Explore Tibet team announces Tibetan yogurt festival

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Explore Tibet, a Tibetan-run travel agency, announced that the annual Shodun festival will take place this year from August 17-22 in Lhasa at Norbulinka Palace and park. “Visitors to Lhasa at this time will get to experience traditional Tibetan singing and dancing, as well as rare Tibetan opera performances,” the Explore Tibet team said. “Visitors to Tibet should know something of the history and significance of this festival.”

Explore Tibet, a Tibet travel agency, announced that the annual Shodun festival will take place this year from August 17-22 in Lhasa at Norbulinka Palace and park. “Visitors to Lhasa at this time will get to experience traditional Tibetan singing and dancing, as well as rare Tibetan opera performances,” the Explore Tibet team said. “Visitors who go to Tibet should know something of the history and significance of this festival.”

“Shodun” is the Tibetan word for “yogurt.” Before the end of the 16th century the Shodun festival was purely religious. Monks would stay secluded indoors for about a month in the summer to avoid killing the newly-born insects and small animals. They would focus on meditation and spiritual practice. At the end of the summer they would leave seclusion and the lay people would bring them yogurt.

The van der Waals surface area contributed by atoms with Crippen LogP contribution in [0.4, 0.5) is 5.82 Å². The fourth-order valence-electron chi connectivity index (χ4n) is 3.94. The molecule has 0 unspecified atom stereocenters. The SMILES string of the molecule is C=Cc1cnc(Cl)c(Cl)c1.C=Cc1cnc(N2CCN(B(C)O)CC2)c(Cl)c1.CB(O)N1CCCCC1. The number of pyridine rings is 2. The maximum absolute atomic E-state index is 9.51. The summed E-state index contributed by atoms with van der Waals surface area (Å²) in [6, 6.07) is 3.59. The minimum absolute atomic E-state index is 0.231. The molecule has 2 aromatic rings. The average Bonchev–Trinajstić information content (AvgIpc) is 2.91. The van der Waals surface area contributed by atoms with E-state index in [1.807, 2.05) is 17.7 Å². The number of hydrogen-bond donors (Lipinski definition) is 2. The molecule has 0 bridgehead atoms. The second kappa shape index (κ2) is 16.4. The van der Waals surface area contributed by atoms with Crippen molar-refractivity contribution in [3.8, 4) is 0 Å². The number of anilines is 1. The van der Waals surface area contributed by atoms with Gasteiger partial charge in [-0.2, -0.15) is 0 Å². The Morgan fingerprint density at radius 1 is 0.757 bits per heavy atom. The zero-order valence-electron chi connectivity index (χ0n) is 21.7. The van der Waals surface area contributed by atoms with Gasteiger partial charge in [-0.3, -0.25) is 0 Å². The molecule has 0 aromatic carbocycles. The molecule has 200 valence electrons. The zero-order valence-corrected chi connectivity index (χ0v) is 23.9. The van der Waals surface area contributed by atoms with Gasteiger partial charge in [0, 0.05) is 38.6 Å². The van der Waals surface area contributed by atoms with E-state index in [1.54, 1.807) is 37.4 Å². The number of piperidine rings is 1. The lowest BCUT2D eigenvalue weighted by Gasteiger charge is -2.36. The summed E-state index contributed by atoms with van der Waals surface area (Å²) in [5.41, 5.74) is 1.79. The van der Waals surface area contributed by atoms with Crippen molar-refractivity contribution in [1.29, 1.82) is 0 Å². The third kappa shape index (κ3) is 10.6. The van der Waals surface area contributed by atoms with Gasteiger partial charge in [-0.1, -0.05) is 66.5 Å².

This religious observance turned into a celebration where many people would gather in the park around the palace for picnics and musical performances. Starting in the middle of the 17th century Tibetan opera became a common feature of the Shodun festival. Opera and theatrical troupes would travel from different regions of Tibet to Lhasa to pay their respects to the Dalai Lama, whose traditional summer home is the palace at Norbulinka. During the festival the park is decorated with banners and traditional-style rugs. People spend the day there picnicking, and often build bonfires and celebrate late into the night.

In addition to the events at the park, the two main monasteries in the Lhasa area also observe the celebration. The Drepung monastery hosts a Thangka display in the morning, and the Sera monastery hosts one in the afternoon. These large, elaborate paintings are revealed only on rare occasions for Tibet tour, and thousands of people line up to see them to pay homage.

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Sonam Jamphel
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